Epidemiology of Pain

Original Editor - Alberto Bertaggia.

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Introduction[edit | edit source]

As of today, it is difficult to define the epidemiology of pain because of its subjective nature of the symptoms and the lack of consensus for specific diagnoses and conditions, therefore it is hard to talk about evidences for the true incidence of most pain conditions[1].

People can experience pain as an acute acute, chronic, or intermittent condition, or a combination of the three[2]. Specifically, chronic pain is a complex condition embracing physical, social and psychological factors, consequently leading to disability, loss of independence and poor quality of life (QoL)[3]. It seems clear there is the need for Public Health to address pain as a disease itself[4][5], rather than a simple symptom, in order to provide better interventions for the management and the prevention of pain[6].

Epidemiology[edit | edit source]

As stated above, there is a lack of evidence for the incidence of pain[1]. Despite this, a world-scale epidemiolgy report of 2008 produced by Tsang et al. shows an age-standardized prevalence of chronic pain conditions in the previous 12 months of 37.3% in developed countries and 41.1% in developing countries, with an overall prevalence of 38.4%[7]. The pictures belows shows the crude prevalence of any pain condition in previous 12 months (%) among various countries[7] with data from the Tsang et al. 2008's report.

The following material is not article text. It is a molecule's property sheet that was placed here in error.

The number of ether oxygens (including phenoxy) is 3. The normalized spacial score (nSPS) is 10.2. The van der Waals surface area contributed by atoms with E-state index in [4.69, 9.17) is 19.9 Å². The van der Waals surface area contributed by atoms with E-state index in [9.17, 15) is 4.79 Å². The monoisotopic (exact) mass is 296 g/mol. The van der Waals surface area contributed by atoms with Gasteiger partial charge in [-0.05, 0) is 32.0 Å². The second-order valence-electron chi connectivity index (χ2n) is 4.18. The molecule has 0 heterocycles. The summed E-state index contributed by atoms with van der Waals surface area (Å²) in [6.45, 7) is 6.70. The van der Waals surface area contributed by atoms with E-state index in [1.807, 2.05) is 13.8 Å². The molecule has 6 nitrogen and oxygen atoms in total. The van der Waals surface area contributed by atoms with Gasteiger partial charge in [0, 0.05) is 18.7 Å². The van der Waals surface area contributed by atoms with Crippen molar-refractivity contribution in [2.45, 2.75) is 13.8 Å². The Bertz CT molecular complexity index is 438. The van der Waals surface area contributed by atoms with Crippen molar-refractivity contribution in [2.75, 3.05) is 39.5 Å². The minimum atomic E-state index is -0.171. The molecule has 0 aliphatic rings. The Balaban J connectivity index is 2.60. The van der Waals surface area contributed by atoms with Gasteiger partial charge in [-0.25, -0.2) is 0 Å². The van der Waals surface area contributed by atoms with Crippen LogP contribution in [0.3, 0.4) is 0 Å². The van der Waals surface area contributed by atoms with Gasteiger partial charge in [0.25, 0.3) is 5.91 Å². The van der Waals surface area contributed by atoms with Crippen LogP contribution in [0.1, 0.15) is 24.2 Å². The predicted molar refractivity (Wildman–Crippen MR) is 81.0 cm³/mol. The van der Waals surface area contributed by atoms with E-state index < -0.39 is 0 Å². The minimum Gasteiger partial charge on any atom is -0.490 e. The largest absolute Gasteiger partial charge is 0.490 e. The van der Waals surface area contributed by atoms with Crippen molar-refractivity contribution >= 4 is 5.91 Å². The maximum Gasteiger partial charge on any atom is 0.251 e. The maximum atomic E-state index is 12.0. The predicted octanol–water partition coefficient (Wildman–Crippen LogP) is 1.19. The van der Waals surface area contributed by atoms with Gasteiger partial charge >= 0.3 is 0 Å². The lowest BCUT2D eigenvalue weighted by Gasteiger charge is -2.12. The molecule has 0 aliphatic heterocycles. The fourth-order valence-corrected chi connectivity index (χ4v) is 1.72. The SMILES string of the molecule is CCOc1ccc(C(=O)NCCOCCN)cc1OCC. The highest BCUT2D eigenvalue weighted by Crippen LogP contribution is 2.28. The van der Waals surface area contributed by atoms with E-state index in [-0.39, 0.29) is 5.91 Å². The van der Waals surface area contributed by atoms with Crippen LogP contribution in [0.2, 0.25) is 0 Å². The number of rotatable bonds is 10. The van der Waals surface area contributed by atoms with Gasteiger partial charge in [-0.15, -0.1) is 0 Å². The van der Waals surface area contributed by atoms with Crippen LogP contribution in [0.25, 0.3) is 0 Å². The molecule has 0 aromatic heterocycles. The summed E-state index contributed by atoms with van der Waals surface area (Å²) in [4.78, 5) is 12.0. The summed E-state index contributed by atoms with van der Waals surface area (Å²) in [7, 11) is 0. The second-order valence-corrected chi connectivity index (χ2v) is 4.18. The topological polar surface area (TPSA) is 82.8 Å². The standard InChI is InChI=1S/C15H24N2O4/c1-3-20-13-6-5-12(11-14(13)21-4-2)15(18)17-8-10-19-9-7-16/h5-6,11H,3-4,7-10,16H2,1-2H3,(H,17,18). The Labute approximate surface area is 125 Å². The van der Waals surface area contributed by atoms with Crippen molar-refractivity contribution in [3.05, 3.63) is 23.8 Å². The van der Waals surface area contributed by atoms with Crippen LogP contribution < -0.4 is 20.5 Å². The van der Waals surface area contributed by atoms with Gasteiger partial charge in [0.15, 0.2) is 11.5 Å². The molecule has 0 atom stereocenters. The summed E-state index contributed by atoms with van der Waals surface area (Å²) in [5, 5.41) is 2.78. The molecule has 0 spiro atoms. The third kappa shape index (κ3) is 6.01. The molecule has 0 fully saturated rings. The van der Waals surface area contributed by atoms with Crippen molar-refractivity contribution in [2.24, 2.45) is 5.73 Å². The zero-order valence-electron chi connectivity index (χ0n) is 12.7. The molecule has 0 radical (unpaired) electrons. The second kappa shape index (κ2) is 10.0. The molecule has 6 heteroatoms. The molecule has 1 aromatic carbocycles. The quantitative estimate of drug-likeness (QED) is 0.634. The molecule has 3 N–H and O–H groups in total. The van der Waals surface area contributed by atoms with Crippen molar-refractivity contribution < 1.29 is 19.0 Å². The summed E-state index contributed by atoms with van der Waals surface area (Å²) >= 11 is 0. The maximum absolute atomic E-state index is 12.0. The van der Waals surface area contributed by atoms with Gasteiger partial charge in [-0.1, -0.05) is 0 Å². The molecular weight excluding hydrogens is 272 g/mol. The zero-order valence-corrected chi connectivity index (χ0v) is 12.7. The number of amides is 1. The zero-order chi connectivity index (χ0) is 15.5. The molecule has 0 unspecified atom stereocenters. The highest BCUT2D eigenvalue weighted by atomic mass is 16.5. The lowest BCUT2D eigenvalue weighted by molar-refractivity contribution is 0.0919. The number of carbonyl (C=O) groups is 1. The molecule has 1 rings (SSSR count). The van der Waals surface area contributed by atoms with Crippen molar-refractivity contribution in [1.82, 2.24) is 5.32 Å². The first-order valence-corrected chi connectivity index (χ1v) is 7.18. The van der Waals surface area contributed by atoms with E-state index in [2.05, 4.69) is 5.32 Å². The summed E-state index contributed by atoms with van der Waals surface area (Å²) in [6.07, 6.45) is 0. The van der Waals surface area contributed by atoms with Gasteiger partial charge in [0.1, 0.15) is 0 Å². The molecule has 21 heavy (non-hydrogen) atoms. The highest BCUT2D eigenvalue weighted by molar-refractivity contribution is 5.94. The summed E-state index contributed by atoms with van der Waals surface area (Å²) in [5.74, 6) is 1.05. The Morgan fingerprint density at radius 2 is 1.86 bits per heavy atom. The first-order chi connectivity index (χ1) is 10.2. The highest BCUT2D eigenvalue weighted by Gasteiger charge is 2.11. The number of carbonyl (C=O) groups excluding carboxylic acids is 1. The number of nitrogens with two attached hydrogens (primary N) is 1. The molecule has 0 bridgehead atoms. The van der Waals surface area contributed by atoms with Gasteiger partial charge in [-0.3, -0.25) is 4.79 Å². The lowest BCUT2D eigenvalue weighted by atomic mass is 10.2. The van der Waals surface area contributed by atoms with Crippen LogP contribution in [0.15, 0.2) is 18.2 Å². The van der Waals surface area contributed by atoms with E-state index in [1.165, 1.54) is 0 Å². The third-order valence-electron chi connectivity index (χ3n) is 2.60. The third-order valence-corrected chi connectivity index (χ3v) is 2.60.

Crude prevalence of any pain condition in previous 12 months (%).
Crude prevalence of any pain condition in previous 12 months (%).

The 2017 Global Burden of Disease study found that the age standardised rates for point prevalence of neck pain was 3551.1 per 100 000.[8] The highest burden for neck pain was found in Norway, Finland, and Denmark.[8] A 2006 study states that approximately 20% of the adult European population were having chronic pain with fewer than 2% of sufferers ever attend a pain clinic and one-third of the chronic pain sufferers were currently not being treated[3].

Furthermore, it has been estimated that 1 in 5 adults suffer from pain and that another 1 in 10 adults are diagnosed with chronic pain each year globally.[9]

Socio-demographic factors associated with chronic pain[edit | edit source]

Gender[edit | edit source]

Adult female individuals show a higher preponderance for chronic pain, associated with lower pain thersholds and tolerance[10]. Furthermore, pain episodes are more frequent and of longer duration in women than men[11][12]. However, the greatest gender differences are seen in the prevalence of chronic pain syndromes[13].

There is still debate as to whether this sex difference is due to the underlying biological mechanisms of pain or the contribution of psychological and social factors[12].